okay. I guess some of the reasoning you gave could go into the draft…
> Am 23.09.2016 um 22:06 schrieb Yoav Nir <ynir.i...@gmail.com>:
> See responses below
>> On 23 Sep 2016, at 10:11 PM, Mirja Kuehlewind <i...@kuehlewind.net> wrote:
>> Some questions:
>> 1) sec 7.1.2: If there is a puzzle but no cookie, maybe the initiator
>> should ignore it and try to send reply without the puzzle solution, as
>> there might be still a change to get served…? If it then received another
>> packet with puzzle it can still solve it and reply.
> A response that contains neither COOKIE nor INVALID_KE_PAYLOAD nor the
> regular payloads like SA is invalid according to RFC 7296. That is one reason
> why we chose to keep the COOKIE notification and add a PUZZLE notification
> rather than put both pieces of data in the new notification. A response with
> only PUZZLE and no COOKIE is invalid and should be treated as such. So after
> some (not specified anywhere) time, the Initiator should start a new
> IKE_SA_INIT exchange, hoping that this time the Responder returns a valid
>> 2) sec 7.1.4: Does „the Responder MUST verify the puzzle solution“? Maybe
>> there are cases where the burden for the initiator is high enough by
>> requesting the solution that there is already an effect even if the
>> responder decides to not verify it…?
> There was a suggestion discussed that the Responder MAY choose not to check
> the solution or randomly check just one of the four solutions. The WG didn’t
> like that as it makes the protocol non-deterministic and makes things harder
> to test. So consensus was to make the verification mandatory. Of course, this
> doesn’t affect interoperability, so we can’t force a responder to check
>> 3) also sec 7.1.4: Does the following sentence really makes sense? How
>> doe the responser know? Maybe just remove it?
>> „The more time the Initiator spent solving the puzzles, the higher
>> priority it should receive.“
> The Responder cannot know. It can only assume based on the expected number of
> steps in finding a solution with a certain number of trailing zero bits.
>> 4) sec 126.96.36.199 says „the Responder would be able to estimate the
>> computational power of the Initiator and select the difficulty level
>> accordingly.“ How would it estimate the computational power? Based on the
>> reply time? Wouldn’t it also need to know the RTT and current congestion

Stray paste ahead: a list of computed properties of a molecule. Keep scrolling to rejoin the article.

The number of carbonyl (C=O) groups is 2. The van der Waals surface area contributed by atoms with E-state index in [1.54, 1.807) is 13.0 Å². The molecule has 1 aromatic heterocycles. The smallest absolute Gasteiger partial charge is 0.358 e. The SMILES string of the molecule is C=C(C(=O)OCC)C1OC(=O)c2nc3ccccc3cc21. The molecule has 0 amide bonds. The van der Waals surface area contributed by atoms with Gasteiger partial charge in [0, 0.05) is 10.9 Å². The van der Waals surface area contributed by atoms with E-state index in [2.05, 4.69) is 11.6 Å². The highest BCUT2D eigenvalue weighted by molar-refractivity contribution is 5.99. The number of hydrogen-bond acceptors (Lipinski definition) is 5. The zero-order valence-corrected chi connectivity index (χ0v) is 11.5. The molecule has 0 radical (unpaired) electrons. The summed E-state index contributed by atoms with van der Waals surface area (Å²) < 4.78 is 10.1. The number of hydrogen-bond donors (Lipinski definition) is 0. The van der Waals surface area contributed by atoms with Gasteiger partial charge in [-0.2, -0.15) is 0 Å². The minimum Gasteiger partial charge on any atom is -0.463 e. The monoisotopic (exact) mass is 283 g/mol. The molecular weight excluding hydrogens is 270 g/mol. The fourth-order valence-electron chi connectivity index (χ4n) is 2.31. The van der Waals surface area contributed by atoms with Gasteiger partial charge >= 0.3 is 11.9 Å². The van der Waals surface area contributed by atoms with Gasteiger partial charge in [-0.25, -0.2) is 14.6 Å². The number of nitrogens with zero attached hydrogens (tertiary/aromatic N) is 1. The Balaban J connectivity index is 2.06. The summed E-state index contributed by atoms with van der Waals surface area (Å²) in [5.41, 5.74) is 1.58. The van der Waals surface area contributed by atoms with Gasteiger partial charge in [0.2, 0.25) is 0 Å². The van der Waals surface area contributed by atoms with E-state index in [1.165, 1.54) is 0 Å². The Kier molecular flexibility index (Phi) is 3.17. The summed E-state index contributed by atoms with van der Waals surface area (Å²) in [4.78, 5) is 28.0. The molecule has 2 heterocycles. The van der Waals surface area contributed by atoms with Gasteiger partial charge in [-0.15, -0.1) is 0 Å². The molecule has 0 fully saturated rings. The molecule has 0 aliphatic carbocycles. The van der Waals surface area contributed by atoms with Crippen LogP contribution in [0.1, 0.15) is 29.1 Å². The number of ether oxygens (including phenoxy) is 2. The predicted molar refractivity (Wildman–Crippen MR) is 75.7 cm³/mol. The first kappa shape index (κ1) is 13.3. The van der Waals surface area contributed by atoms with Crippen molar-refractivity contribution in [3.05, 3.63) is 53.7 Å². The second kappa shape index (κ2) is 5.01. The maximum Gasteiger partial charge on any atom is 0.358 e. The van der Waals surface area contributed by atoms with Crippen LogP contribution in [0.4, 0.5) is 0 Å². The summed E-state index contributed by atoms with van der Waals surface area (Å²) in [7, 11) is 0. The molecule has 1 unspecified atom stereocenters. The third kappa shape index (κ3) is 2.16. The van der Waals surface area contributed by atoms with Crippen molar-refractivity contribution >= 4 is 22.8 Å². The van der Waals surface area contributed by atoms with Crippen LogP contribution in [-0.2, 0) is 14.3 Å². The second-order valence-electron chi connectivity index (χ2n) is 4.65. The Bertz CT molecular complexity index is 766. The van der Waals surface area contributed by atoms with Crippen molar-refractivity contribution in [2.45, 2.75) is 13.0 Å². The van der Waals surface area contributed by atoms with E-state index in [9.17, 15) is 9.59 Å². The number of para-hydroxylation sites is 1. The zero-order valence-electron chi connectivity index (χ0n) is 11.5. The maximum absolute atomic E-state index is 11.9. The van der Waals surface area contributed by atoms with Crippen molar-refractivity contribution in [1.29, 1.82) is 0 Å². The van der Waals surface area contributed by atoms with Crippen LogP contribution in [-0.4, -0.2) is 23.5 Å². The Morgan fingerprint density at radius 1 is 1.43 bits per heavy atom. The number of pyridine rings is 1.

>> level then?
> The only estimate that the responder has is based on what the initiator
> solved during the IKE_SA_INIT exchange. If the Initiator solved a level-15
> puzzle (15 trailing zeros in each of the four solutions) then it stands to
> reason that it *can* solve a level-15 puzzle. Maybe the word “estimate” is
> misleading here.
>> 5) sec 7.2.2 says „If the IKE_SA_INIT response message contains the
>> PUZZLE notification and the Initiator supports puzzles, it MUST solve the
>> Should this be „IKE_SA_AUTH“ here instead of „IKE_SA_INIT“?
>> Otherwise it contradicts sec 7.1.2 („The Initiator MAY ignore the PUZZLE
> Sure. Seems to be a typo.
>> Two general comments/questions:
>> 1) What’s about the additional cpu load of the responder to calculate the
>> puzzle. Can that be a problem? Are there any strategies to keep that low
>> (recalculation/caching/reuse)? How long should things be cached/used?
>> Maybe add a few sentences in the Operational Considerations section!
> Verifying a puzzle solution involves 4 invocation of a MAC function on a few
> tens of bytes. This is very low considering that (1) IKE initiation involves
> at least one and typically two PK operations, and (2) IKE is for generating
> key material which is then used to MAC millions or billions of packets.
>> 2) Would it make sense to also give a field to change the number of
>> requested keys to scale load? Or why was it decided to use a fixed number
>> of 4 here?
> You scale the load by changing the difficulty (number of requested trailing
> zero bits). The reason we are asking for 4 solutions rather than 1 is to
> make the amount of work more predictable. We could make it even more
> predictable with 16 solutions, but that makes the packet bigger and runs the
> risk of requiring packet fragmentation. So we chose 4 as a reasonable
> compromise. See this mail about it:
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